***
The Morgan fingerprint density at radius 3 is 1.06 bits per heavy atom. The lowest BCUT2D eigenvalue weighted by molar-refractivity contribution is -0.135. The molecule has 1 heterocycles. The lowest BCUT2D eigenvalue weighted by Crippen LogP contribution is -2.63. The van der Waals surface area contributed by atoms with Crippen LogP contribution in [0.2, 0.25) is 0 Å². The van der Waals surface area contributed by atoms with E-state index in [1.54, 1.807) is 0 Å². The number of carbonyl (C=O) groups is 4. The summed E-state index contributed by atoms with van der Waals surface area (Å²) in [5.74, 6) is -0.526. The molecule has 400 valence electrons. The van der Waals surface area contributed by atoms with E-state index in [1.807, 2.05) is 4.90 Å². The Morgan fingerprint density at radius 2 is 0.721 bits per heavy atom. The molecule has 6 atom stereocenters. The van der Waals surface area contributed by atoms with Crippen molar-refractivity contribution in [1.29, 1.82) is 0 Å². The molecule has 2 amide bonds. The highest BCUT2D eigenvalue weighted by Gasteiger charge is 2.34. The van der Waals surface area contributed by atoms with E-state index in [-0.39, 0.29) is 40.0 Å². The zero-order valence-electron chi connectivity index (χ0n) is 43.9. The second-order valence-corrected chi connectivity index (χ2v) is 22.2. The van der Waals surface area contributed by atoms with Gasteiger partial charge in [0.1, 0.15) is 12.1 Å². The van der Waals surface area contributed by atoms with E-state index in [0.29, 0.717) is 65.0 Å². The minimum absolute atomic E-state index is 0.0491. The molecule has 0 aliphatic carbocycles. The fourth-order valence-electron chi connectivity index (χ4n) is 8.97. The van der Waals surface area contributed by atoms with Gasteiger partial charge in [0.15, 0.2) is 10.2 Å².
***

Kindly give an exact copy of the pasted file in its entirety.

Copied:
The Morgan fingerprint density at radius 3 is 1.06 bits per heavy atom. The lowest BCUT2D eigenvalue weighted by molar-refractivity contribution is -0.135. The molecule has 1 heterocycles. The lowest BCUT2D eigenvalue weighted by Crippen LogP contribution is -2.63. The van der Waals surface area contributed by atoms with Crippen LogP contribution in [0.2, 0.25) is 0 Å². The van der Waals surface area contributed by atoms with E-state index in [1.54, 1.807) is 0 Å². The number of carbonyl (C=O) groups is 4. The summed E-state index contributed by atoms with van der Waals surface area (Å²) in [5.74, 6) is -0.526. The molecule has 400 valence electrons. The van der Waals surface area contributed by atoms with E-state index in [1.807, 2.05) is 4.90 Å². The Morgan fingerprint density at radius 2 is 0.721 bits per heavy atom. The molecule has 6 atom stereocenters. The van der Waals surface area contributed by atoms with Crippen molar-refractivity contribution in [1.29, 1.82) is 0 Å². The molecule has 2 amide bonds. The highest BCUT2D eigenvalue weighted by Gasteiger charge is 2.34. The van der Waals surface area contributed by atoms with E-state index in [-0.39, 0.29) is 40.0 Å². The zero-order valence-electron chi connectivity index (χ0n) is 43.9. The second-order valence-corrected chi connectivity index (χ2v) is 22.2. The van der Waals surface area contributed by atoms with Gasteiger partial charge in [0.1, 0.15) is 12.1 Å². The van der Waals surface area contributed by atoms with E-state index in [0.29, 0.717) is 65.0 Å². The minimum absolute atomic E-state index is 0.0491. The molecule has 0 aliphatic carbocycles. The fourth-order valence-electron chi connectivity index (χ4n) is 8.97. The van der Waals surface area contributed by atoms with Gasteiger partial charge in [0.15, 0.2) is 10.2 Å².